On April 4, 1967, Dr. Martin Luther King Jr. spoke for about an hour at Riverside Church in New York City on the Vietnam War. I was sixteen at the time and my parents were skeptical of Dr. King’s motives, and, to be honest, some of that rubbed off on me. It was also around this time that I listened to a radio address by another famous preacher, Dr. Stephen Olford from Calvary Church in New York. Olford, like King, called for peace in Vietnam. These two preachers from across the Christian spectrum got my attention. Their passion for Jesus’s Kingdom ethic and the fullness of their moral vision got me thinking for the first time about racism and war.
Dr. King explained that he was compelled to break his silence and speak out against the Vietnam War because “a time comes when silence is betrayal.” He said we must accept the “vocation of agony” and “with all the humility that is appropriate to our limited vision” we must speak. He gave seven carefully nuanced reasons for his passionate plea to his “beloved nation” to end the war in Vietnam. They are all significant, and the speech is well worth reading in its entirety, but it was his sixth reason that stood out to me.
He explained that the 1964 Nobel Peace Prize had placed a burden of responsibility on him that took him “beyond national allegiances.” But that “burden” was second to his “commitment to the ministry of Jesus Christ.” To those who questioned his motives, Dr. King said,
“Could it be that they do not know that the good news was meant for all [people]—for Communist and Capitalist, for their children and ours, for black and for white, for revolutionary and conservative? Have they forgotten that my ministry is in obedience to the One who loved his enemies so fully that he died for them? What then can I say to the Vietcong or Castro or to Mao as a faithful minister of this One? Can I threaten them with death or must I not share with them my life?”
After King gave his seven reasons for breaking his silence over the war, he went on to “ponder the madness of Vietnam” by describing the tragic history of Vietnam. He carefully laid out the history of colonialism, dictatorial rule, and American involvement, before urging “our government to disengage itself from a disgraceful commitment.” Dr. King’s speech does not end there. He went on to say, “The war in Vietnam is but a symptom of a far deeper malady within the American spirit.” He called for “a radical revolution of values.” He said, “We must rapidly begin the shift from a thing-oriented society to a person-oriented society.” Dr. King’s moral vision for America called for a true compassion for all people, a transformation of values based on social justice and real democracy. To that end, we have a long way to go.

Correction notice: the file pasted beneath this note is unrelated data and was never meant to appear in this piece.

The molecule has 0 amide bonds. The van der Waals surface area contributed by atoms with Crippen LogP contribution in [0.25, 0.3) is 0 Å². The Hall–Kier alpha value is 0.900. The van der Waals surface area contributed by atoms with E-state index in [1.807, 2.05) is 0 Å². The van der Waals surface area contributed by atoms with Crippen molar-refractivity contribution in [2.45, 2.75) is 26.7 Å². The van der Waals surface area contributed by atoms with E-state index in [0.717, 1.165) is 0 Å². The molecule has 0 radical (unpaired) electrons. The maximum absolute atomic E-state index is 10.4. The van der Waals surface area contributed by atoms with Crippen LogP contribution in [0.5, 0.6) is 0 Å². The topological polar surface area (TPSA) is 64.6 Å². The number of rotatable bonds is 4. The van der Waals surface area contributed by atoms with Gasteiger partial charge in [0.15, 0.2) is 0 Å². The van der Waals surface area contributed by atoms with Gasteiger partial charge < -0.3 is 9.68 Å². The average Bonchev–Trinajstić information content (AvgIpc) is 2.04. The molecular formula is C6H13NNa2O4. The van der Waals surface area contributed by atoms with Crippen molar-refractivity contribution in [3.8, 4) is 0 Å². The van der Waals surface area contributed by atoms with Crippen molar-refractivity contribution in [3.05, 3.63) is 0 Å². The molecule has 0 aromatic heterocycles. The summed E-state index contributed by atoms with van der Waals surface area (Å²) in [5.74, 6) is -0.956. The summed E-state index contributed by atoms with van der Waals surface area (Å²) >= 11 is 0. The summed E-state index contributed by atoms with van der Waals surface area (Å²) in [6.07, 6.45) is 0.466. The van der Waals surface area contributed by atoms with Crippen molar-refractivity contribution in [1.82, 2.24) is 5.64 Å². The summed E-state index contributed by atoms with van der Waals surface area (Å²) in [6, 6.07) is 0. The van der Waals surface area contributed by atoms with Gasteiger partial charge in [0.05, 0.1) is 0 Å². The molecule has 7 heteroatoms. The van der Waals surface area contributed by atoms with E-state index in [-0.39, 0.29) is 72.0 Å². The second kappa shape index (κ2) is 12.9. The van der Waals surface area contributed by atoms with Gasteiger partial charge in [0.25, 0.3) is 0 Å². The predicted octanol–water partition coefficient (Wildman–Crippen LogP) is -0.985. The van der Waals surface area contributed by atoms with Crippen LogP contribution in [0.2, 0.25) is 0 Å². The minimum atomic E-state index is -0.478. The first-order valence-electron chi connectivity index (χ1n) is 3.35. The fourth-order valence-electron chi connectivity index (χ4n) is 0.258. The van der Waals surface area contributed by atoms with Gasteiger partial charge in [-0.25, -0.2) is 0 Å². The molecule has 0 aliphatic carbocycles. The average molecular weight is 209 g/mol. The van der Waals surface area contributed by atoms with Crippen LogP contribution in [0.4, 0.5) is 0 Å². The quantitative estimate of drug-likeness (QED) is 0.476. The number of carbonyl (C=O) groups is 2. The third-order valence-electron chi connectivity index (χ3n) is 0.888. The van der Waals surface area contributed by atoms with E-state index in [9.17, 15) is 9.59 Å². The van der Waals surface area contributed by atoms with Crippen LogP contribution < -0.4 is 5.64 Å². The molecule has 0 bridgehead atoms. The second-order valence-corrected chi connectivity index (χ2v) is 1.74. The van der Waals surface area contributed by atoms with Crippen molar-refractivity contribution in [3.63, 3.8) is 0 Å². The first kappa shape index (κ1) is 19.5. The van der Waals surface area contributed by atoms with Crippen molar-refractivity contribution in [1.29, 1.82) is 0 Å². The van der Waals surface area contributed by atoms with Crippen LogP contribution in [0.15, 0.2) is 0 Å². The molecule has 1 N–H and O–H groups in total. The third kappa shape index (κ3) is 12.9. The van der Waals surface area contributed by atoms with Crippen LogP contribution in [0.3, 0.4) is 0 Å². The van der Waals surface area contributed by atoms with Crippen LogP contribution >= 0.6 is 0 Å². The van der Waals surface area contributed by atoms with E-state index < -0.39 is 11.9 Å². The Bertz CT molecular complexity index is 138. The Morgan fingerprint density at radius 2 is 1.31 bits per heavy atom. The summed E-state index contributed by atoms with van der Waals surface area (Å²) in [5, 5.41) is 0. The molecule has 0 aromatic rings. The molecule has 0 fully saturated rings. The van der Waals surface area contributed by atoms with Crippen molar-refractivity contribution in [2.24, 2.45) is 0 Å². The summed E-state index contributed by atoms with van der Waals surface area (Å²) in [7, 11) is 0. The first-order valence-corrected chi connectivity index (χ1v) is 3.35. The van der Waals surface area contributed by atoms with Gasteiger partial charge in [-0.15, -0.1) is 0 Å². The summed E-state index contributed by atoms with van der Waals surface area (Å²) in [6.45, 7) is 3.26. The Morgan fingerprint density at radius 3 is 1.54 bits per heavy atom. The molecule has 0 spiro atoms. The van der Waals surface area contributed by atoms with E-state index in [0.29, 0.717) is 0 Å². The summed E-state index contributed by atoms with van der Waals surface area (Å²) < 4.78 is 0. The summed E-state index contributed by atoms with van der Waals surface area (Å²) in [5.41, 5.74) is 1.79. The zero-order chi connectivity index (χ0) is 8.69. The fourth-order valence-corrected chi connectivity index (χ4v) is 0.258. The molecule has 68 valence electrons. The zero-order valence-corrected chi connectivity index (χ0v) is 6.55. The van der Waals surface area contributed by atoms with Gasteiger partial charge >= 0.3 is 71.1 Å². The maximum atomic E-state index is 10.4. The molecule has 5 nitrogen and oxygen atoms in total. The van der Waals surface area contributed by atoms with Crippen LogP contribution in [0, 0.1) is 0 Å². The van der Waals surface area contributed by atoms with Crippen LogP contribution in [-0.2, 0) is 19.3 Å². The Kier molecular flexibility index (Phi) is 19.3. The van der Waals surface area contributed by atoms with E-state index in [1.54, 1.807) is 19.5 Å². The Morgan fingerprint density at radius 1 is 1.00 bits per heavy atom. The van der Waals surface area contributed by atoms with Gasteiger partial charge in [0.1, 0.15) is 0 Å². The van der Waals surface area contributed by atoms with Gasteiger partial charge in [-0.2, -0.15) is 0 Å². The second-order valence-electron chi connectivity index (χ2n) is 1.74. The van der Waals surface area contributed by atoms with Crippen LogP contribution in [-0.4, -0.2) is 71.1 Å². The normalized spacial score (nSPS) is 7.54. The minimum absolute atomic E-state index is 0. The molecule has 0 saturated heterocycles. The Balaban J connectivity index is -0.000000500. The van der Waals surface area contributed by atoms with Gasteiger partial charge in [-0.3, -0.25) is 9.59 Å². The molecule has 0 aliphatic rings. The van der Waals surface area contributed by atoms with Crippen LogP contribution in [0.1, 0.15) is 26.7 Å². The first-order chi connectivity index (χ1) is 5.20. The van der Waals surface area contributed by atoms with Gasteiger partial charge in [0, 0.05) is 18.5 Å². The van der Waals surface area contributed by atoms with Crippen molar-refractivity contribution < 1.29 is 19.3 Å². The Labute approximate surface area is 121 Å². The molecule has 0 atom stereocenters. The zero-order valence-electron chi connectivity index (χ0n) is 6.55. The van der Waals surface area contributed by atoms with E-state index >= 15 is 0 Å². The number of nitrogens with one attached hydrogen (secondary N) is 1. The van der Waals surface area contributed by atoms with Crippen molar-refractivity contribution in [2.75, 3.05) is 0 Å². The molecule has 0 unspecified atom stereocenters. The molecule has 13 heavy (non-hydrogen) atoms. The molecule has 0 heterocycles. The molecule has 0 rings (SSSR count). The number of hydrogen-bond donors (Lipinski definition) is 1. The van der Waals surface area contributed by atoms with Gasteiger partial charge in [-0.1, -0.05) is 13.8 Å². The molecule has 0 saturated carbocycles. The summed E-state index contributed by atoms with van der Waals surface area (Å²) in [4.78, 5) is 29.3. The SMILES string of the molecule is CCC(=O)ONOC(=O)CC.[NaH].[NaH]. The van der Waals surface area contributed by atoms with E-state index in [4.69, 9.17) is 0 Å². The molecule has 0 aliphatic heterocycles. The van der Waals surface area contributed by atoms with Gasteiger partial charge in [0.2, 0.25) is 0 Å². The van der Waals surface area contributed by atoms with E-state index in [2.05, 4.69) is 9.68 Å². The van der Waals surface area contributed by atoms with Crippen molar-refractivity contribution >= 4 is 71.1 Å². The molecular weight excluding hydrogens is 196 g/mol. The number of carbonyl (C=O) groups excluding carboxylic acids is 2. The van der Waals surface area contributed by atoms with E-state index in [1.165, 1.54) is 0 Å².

I read Dr. King’s speech a few days after the mayhem in Washington D.C. and the storming of the U. S. Capitol by an angry, violent mob of pro-Trump supporters who were bent on overturning the 2020 Presidential election. They believed the lie that the election was “rigged” and “stolen.” Who could blame them? The President of the United States had said so a thousand times. Since that day of insurrection and infamy, we have witnessed a steady video record of rage as “Christian conservatives” and white supremacists joined forces to threaten our democracy and the U.S. Constitution. It will go down as a sad and tragic day in American history.
But I hope and pray that Christ’s followers have reached a tipping point, that we have reached the time to break silence. The faculty and staff of Wheaton College, my alma mater, released a statement that said with courage what needs to be said. It reads in part,
The January 6 attack on the Capitol was characterized not only by vicious lies, deplorable violence, white supremacy, white nationalism, and wicked leadership—especially by President Trump—but also by idolatrous and blasphemous abuses of Christian symbols. The behaviors that many participants celebrated in Jesus’ name bear absolutely no resemblance to the Christian teachings or ethics that we submit to as faculty and staff of Wheaton College.
Furthermore, the differential treatment displayed by those with a duty to protect in their engagement with rioters who trespassed on the Capitol grounds illegally, when compared to recent protests over police brutality in D.C. last summer, illustrates the ongoing reality that systemic racism in our country is tragically and undeniably alive and well. These realities are reprehensible. Our Christian faith demands shining a light on these evils and the simultaneous commitment to take appropriate action. . . .
Our Christian faith demands greater courage. We repent of our own failures to speak and to act in accordance with justice, and we lament the failures of the Church to teach clearly and to exercise adequate church discipline in these areas. Moreover, we grieve over the inadequate level of discipleship that has made room for this type of behavior among those who self-identify as Christian. We pray that the Holy Spirit will reveal to us all manner of idolatry, and we commit to speaking plainly against it wherever and whenever we find it. . . .
Dr. Douglas Webster is professor of pastoral theology and Christian preaching. He will take part in a virtual MLK Day panel on Monday, Jan. 18, at 6 p.m. on Facebook sponsored by Samford University's Office of Diversity and Intercultural Initiatives.